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March 16
First day of Spring Break. At the office, I’m making binders for our new volunteers. My supervisor approaches me. They just received the order to send all non-essential staff home. I gathered all my belongings from my desk, knowing it would probably be some time before I returned. My supervisor bids me stay safe and healthy. I wish her the same and say goodbye to my coworkers who are staying behind.
Driving home, I can’t help but feel a sense of irony. I’d been sad that I wouldn’t be able to spend much time with KJ on his first spring break from his new school, because for the first time in years, I was working during spring break. Now it looked like I would be spending more than a week at home.
March 17
Lubbock has its first case diagnosed. I watch the news with impending dread. The unseen fiend I’ve been watching from afar, as it racked up horrific death tolls. Before, it seemed so far away. Physically and mentally. Now, it was here. Where it could touch people who are real to me. I wanted to envelope my home in a plastic bubble.
April 1
Kris is home. He only works once a week now. I’m grateful for that. I don’t want him outside any more than necessary. KJ’s school announced days ago that they’ll have online classes only until further notice. We tore up the carpet in the living room today. Then we decorated. I’m truly surprised by the amount of things we have gotten done since we began our self quarantine. It seems like so long ago, and then not at all. We’ve lived in this house, our first home, since July of 2019, but between work, church, school, appointments, and well, life, we haven’t really been able to make it a home in the way we’d envisioned. Suddenly, with so many obligations and opportunities taken off our hands, we have time to show our home love and attention.
As I tuck KJ into bed, I ask him how he feels about the way our lives have changed. When I picked him up from school on that Friday in March, he’d no way of knowing the change coming. He says he’s sad. He misses his teacher and friends. But a sudden grin appears on his face, “But I love spending more time with you and daddy!”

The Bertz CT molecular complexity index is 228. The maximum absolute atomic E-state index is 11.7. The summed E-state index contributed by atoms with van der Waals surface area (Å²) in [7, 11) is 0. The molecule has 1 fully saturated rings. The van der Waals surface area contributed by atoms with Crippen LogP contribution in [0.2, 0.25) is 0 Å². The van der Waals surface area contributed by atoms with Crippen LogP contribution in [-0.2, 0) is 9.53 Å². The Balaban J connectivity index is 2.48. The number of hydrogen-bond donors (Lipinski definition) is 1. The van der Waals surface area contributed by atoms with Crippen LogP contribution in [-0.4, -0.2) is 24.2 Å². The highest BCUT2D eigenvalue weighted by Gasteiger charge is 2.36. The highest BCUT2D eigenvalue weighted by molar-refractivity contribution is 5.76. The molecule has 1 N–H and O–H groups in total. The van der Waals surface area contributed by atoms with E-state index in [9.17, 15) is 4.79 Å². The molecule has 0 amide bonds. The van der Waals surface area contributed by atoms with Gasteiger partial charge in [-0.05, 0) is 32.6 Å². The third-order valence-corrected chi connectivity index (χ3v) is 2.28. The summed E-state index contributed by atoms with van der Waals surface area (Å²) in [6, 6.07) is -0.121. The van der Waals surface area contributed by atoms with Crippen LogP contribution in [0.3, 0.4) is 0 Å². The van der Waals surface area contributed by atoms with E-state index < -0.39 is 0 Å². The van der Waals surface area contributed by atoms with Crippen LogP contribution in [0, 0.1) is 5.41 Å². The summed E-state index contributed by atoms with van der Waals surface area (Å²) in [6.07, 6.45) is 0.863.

Kris and I are worried about Kris’s lack of hours. My missing paycheck. We’re heartbroken that we can’t give KJ the party we’d planned for his birthday. But all KJ can see is that he suddenly has time with his mom and dad that he hadn’t before.
We’re living history. There is a before, and an after, which looks distinctly different. The spot in the middle that links them? That’s history.
Our world feels topsy-turvy now, but ask yourself how it felt before. Rushed? Superficial? So packed full of activities and deadlines you could barely catch your breath, let alone enjoy meaningful moments with loved ones. Now, for most of us, life has slowed. You have time. Your family is home, not running to and fro from one activity to the next. May this awful pandemic be a reminder that none of us are guaranteed an after, nor do we know what it’ll look like. Tell your kids you’re proud of them. Tell your spouse why you fell in love with them. Thank your parents for all they did. Your now will someday be your before. Make it something you can look back on with a smile, even if that smile is through bittersweet tears.
Matthew 6:34
Therefore do not worry about tomorrow, for tomorrow will worry about itself. Today has
enough trouble of its own.
Brianna Richardson
Showing 3 comments
  • Tena

    Great job..loved it
    My hubby has terminal cancer ..we wanted to travel but now cant but we have time together because im not working..making memories to hold me for a long time

  • Denise

    Iā€™m so glad you recorded this personal account of such a historic event! Ungorgettable!!!

  • Tina Gonzalez

    Thanks for sharing the different phases of your personal life during this historic pandemic. Love your heart and the positive ” good stuff ” that surfaced and you took note of! šŸ˜Šā¤

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